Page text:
Your "balancing one's life experience" is basically a philosophy for mediocrity. It is also disingenuous position as you are happy to sample the fruits of the labour of those who have chose to specialise and excel; but then you chastise them for not being a balanced (read "mediocre") as you.


And I take issue with those who:
1. Think wrong to judge.
2. Especially wrong for us (me) to judge because I don't have an idea of what is going on.

Take issue if you will, but it is true. Your philosophy of mediocrity that you wear as a badge is proof of you ineptitude to be that judge.


I know enough to know what is going on. I know it from my life experiences and general reading.

The PoM at work again.


I don't where a shoe if its owner has schit in it and tells me it is their cultural predisposition to do so.

Sounds like (ever so slightly) sanitised intolerence to me.

PHAT
29-05-2004, 03:01 PM
Don't try to broaden the basis of the debate to include displays of haughtiness. We are talking about crying. Genuine emotional displays of disappointment, I fail to see what offends you so much about it.

Again trying to squeeze in laughing. Stick to the topic, Mr Sweeney.

Sorry, carrying on like a prima donna is again something totally different. Perhaps if they refused to play in a tournament if player xyz was playing that would be one thing. We are just talking about emotional outburst of disappointment. They are not calculated displays to alter their situation in any way.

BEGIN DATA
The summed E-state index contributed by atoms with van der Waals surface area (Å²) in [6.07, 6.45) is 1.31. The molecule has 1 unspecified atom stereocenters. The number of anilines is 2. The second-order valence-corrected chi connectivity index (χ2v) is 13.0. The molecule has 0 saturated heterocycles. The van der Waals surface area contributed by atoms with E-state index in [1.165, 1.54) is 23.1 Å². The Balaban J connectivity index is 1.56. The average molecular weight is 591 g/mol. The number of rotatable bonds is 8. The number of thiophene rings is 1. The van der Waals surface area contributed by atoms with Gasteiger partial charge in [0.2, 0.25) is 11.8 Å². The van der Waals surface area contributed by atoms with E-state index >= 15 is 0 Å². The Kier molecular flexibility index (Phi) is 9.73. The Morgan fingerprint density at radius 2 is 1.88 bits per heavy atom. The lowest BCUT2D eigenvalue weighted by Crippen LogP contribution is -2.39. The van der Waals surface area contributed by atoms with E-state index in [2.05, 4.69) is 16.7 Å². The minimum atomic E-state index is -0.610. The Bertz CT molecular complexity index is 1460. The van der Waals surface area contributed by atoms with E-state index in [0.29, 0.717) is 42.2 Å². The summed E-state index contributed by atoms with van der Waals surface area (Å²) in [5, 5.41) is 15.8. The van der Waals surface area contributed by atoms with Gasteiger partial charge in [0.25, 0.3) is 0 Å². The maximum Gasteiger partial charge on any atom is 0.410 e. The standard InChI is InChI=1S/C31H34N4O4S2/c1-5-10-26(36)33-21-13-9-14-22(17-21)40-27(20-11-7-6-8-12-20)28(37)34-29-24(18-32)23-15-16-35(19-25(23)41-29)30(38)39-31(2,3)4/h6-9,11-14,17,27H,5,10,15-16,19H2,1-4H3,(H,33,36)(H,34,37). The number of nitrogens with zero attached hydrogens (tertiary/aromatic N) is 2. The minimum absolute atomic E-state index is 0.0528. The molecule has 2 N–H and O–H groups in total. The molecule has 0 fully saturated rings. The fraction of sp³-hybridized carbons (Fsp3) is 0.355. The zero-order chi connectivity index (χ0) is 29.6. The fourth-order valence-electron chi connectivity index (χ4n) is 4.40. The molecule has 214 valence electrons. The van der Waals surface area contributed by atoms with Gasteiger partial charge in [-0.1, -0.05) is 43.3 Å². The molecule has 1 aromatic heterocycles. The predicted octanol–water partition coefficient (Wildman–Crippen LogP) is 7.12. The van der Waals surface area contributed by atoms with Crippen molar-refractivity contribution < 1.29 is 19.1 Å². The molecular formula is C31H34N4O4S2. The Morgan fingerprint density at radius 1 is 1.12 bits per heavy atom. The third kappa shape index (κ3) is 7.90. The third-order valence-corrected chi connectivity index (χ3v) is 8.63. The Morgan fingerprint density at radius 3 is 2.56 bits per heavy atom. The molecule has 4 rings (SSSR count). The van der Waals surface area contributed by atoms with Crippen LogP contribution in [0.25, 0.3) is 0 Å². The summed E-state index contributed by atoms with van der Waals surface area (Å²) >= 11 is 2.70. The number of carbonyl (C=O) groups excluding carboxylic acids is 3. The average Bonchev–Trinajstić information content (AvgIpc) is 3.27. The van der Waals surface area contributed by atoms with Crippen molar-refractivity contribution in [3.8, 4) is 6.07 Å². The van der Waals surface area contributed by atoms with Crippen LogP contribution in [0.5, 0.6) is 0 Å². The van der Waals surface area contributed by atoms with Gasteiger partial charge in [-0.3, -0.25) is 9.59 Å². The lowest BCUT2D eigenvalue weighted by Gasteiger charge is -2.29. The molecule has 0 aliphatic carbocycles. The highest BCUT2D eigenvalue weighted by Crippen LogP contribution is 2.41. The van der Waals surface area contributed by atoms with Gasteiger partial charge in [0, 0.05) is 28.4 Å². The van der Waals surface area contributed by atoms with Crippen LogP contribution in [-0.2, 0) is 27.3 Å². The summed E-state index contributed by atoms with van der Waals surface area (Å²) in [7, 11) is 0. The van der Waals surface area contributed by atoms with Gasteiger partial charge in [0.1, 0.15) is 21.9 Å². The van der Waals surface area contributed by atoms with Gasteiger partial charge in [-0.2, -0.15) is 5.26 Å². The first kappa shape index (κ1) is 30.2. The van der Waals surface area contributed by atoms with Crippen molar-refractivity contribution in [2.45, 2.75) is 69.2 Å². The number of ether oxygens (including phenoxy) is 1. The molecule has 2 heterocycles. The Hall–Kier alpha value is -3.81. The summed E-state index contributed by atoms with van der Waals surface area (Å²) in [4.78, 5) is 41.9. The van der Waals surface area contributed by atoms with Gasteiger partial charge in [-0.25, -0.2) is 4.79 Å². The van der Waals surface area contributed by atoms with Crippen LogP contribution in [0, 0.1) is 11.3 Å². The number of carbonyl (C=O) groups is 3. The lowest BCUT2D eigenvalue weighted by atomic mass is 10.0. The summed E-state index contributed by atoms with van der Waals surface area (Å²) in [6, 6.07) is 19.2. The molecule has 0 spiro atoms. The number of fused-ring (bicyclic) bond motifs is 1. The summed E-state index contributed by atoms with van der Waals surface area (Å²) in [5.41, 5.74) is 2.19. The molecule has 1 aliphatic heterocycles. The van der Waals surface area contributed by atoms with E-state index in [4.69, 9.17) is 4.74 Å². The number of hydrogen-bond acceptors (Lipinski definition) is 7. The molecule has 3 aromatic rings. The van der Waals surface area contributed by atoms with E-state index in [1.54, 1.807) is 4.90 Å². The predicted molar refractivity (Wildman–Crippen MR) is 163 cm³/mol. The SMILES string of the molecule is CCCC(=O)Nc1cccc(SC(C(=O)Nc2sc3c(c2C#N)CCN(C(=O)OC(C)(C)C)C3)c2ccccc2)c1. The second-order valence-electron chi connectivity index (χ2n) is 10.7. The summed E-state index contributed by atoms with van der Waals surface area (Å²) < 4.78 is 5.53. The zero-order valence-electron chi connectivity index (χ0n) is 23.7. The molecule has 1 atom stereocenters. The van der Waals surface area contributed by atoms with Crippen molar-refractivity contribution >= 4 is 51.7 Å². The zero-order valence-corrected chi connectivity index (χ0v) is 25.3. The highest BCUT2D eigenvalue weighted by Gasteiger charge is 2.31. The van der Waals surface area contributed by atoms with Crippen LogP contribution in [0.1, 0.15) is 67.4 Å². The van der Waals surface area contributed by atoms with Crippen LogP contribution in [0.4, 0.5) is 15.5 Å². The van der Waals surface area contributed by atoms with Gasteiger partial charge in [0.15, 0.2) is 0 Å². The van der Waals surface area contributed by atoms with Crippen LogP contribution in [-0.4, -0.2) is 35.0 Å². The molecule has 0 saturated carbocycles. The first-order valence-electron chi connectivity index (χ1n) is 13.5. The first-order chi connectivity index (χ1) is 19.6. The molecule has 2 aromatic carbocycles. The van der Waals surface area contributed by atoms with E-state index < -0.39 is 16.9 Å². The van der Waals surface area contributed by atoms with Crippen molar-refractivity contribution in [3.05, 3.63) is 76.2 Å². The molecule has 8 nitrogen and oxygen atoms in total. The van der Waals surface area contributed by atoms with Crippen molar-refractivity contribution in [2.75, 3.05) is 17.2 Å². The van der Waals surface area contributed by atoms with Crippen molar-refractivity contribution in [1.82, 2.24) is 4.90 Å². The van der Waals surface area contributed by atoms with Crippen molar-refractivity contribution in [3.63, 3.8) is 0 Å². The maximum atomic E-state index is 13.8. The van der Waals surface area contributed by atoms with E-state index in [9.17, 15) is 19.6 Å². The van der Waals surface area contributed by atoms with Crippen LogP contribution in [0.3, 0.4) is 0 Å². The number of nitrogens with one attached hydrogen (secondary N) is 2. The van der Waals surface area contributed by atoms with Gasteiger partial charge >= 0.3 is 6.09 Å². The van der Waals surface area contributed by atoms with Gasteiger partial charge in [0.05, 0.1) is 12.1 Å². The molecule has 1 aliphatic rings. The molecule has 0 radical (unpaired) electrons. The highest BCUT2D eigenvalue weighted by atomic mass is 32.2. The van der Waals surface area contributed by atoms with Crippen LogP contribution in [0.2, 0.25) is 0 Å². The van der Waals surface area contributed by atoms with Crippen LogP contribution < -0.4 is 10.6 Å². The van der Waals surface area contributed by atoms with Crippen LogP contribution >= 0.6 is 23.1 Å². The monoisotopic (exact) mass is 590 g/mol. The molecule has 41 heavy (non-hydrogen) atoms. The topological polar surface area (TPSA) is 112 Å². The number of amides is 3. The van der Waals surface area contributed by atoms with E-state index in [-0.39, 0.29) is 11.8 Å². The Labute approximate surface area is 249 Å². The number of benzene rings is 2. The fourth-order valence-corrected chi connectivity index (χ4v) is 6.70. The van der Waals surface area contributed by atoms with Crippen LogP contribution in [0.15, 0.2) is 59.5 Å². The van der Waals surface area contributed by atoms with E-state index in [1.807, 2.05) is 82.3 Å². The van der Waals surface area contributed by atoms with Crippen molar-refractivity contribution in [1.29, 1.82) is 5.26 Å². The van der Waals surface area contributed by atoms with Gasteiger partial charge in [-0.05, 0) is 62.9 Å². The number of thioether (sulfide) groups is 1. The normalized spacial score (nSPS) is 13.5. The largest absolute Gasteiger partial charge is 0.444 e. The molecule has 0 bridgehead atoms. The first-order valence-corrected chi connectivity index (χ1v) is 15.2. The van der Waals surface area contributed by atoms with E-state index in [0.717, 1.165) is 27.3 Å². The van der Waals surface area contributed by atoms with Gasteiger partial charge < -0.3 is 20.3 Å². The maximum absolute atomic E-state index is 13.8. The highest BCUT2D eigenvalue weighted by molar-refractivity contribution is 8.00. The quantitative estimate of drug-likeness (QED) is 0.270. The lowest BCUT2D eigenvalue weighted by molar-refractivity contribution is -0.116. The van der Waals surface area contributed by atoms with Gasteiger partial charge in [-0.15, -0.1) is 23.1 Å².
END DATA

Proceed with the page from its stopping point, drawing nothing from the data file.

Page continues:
Blubbering OTB is only a subset of unacceptable behaviours that include snivelling, sneering, laughing (at), et cetera. If you want to limit the disco to bawling, OK.


Now you deign to tell me what emotions I can experience as well as display?

You can feel what ever emotions you want! Culture/society determines how you may express them. For example, anger cannot be expressed by going beserk, randiness by public masterbation or disappointment by wailing like a banshee.


Your "balancing one's life experience" is basically a philosophy for mediocrity.

No, it is a philosophy for balance. :wall: If a person goes for excellence in any one part of their life, then necessarily, all other parts must suffer the fait of mediocrity.



It is also disingenuous position as you are happy to sample the fruits of the labour of those who have chose to specialise and excel; but then you chastise them for not being a balanced (read "mediocre") as you.

Example please?
And to preempt your example, it is highly likely that I have to pay for those fruits. Thus, there is no disinginuity at all. I may not like the baker's beard, but I still buy his bread.